Ornette explains further: “Sound grammar is to music what letters are to language. Music is a language of sounds that transforms all human languages.” As original, innovative, and groundbreaking as anything Coleman has released in nearly five decades of record making, Sound Grammar is also one of his most accessible and melodic works to date. It is poised to rank among the key musical events of 2006.
For his essential vision and innovation, Ornette Coleman has been rewarded with numerous accolades, including the MacArthur "Genius” Award; an induction into the American Academy of Arts and Letter; honorary doctorate degrees from the University of Pennsylvania, Bard College, the New School for Social Research, and the Berklee School of Music; the American Music Center Letter of Distinction; The Lillian Gisch Prize; and the New York State Governor Arts Award.
But the path to this present universal acclaim has not always been smooth. Born in a largely segregated Fort Worth, Texas on March 9,1930, Coleman‘s father died when he was seven. His seamstress mother worked hard to buy Coleman his first saxophone when he was 14. Teaching himself sight-reading from a how-to piano book, Coleman soon began playing with local rhythm and blues bands. However searching and experimental his music eventually became, a profound infusion of the Africa-rooted gutbucket blues of Coleman's bar-band youth has never left his work. His graduation from the local honky-tonk circuit came with a stint with Pee Wee Crayton's band when he was 20. By the time the group reached Los Angeles, Crayon would actually pay Coleman notto solo.“ Most musicians didn't take to me; they said I didn't know the changes and was out of tune,” Coleman told Robert Tynan in Downbeat in 1960.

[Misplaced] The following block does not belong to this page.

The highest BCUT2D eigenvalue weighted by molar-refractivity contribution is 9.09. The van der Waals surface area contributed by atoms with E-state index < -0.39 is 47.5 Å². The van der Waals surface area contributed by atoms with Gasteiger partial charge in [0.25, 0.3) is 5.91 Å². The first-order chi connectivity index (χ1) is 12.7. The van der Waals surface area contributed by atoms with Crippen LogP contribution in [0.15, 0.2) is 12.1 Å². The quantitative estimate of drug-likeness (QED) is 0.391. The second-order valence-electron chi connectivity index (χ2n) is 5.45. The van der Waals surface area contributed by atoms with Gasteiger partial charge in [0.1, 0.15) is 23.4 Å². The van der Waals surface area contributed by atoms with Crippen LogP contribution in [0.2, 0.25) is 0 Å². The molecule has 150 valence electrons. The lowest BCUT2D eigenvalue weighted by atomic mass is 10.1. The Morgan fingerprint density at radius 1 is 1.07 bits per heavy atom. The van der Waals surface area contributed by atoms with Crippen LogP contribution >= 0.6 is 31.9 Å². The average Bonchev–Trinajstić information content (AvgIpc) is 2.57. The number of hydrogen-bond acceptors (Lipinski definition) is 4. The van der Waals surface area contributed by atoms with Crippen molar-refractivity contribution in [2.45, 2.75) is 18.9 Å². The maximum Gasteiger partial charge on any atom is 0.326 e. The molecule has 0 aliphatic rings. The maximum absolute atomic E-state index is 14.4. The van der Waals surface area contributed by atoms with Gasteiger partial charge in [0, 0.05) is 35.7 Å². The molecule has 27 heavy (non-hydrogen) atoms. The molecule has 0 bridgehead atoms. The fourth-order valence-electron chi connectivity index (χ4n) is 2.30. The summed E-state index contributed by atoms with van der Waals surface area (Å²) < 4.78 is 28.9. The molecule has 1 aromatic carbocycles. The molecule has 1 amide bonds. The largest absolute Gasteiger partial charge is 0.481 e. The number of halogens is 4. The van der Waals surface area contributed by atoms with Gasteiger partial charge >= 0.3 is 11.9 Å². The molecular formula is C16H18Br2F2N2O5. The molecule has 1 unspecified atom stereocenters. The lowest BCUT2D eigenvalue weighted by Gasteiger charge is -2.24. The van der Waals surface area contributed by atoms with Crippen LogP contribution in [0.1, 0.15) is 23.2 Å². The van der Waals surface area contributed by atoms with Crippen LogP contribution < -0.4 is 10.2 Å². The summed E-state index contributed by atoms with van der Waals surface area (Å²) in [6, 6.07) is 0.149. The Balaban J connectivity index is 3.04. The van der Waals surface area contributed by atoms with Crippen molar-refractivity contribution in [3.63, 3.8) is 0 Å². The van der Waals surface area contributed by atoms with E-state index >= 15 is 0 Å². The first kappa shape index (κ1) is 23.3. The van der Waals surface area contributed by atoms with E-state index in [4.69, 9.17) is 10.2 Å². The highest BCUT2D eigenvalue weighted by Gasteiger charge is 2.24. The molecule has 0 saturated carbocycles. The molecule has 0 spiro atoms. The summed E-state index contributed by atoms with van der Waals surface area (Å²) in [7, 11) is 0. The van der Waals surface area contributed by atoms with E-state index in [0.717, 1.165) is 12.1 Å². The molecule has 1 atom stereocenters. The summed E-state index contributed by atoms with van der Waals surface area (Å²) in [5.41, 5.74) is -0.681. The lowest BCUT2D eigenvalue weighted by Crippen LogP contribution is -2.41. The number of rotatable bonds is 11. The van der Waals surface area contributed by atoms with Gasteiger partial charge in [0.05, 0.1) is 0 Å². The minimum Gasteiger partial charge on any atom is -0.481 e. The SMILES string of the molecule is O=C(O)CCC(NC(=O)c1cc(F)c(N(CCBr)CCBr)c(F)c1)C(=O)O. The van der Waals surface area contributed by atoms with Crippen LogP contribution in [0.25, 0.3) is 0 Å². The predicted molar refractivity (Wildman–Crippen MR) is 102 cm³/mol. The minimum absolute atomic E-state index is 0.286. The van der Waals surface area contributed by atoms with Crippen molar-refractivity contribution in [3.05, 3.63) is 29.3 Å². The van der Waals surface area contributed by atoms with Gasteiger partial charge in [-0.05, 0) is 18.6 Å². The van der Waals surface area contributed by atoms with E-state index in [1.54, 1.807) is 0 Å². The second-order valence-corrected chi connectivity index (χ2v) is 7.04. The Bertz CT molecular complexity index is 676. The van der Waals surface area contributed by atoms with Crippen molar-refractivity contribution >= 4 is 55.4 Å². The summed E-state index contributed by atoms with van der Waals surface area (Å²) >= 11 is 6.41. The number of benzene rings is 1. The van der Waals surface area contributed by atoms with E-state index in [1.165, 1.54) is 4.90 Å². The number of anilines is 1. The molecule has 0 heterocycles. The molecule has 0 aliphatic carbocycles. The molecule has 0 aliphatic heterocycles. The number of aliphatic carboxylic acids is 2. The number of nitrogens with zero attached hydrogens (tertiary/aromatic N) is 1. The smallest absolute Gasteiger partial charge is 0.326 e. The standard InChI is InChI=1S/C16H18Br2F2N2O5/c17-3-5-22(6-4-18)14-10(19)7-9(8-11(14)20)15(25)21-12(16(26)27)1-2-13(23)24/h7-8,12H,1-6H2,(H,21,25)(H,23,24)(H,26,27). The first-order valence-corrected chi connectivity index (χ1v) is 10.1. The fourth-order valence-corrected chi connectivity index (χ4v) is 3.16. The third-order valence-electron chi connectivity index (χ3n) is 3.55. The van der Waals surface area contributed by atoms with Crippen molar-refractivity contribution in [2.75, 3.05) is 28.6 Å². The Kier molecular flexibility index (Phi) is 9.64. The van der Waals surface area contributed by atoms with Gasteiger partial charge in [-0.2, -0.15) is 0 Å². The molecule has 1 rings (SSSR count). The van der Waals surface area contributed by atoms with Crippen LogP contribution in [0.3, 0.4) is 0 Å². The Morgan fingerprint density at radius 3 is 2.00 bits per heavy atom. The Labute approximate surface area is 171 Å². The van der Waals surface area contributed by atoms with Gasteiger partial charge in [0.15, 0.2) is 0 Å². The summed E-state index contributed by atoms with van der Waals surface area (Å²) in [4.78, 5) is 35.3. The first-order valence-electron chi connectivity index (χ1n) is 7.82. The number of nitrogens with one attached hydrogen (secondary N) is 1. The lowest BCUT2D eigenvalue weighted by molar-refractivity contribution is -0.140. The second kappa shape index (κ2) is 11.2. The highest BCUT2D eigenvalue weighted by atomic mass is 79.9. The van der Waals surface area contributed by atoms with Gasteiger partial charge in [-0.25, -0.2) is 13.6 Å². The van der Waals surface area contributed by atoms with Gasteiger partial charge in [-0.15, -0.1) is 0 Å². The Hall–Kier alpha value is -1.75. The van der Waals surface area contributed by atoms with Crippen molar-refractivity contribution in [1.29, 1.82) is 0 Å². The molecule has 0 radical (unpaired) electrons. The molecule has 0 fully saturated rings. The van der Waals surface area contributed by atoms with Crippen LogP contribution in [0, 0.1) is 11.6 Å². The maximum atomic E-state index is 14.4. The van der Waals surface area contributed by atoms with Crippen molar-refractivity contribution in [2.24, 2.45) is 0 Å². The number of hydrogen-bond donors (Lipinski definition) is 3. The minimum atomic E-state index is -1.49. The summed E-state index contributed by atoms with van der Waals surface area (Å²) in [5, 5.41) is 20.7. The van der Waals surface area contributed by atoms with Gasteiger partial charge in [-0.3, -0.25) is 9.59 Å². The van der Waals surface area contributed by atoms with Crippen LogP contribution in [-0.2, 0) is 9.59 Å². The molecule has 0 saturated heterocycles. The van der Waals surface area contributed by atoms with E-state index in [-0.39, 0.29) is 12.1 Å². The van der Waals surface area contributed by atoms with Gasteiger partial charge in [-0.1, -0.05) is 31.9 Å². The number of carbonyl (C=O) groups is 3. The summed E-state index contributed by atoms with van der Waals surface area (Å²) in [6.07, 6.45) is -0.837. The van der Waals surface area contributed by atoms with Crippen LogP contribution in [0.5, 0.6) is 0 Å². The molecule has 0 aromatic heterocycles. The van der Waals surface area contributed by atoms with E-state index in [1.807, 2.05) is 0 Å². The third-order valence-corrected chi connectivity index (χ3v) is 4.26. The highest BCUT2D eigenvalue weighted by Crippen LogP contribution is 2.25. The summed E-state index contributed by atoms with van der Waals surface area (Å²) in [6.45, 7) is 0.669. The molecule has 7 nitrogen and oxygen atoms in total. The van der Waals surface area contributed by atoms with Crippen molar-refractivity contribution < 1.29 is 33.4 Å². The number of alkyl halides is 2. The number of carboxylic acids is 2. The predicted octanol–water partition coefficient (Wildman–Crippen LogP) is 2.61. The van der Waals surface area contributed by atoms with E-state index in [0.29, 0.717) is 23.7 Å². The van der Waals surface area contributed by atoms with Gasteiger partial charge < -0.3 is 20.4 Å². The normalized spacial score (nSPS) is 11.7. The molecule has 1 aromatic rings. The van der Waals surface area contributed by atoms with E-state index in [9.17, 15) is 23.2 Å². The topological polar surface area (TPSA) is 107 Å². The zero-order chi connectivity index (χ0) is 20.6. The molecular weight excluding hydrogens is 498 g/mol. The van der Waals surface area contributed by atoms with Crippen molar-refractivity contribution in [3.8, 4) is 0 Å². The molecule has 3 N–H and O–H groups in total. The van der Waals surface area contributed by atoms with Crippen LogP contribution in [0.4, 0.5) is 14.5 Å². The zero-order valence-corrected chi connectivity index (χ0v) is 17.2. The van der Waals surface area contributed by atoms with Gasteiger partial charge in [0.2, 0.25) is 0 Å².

In his search for a sound that expressed reality, as he perceived it, Coleman knew he was not alone. The competitive cutting sessions of bebop were all about self-expression in the highest form. “ I could play and sound like Charlie Parker note-for-note, but I was only playing it from method. So I tried to figure out where to go from there,” he said. Los Angeles proved to be the laboratory for what came to be free jazz. Doggedly pursuing the sounds in his head, Ornette supported himself as an elevator operator at Bullocks department store, studying harmony on his breaks. There began to gather around him a core of players who would figure largely in his life: a lanky teenage trumpeter, Don Cherry, and a cherubic double bass player with a pensive style, Charlie Haden, who in Ornette found a dream ac complice. Drummers Blackwell and Billy Higgins also joined the intense exploratory rehearsals, despite the lack of live gigs.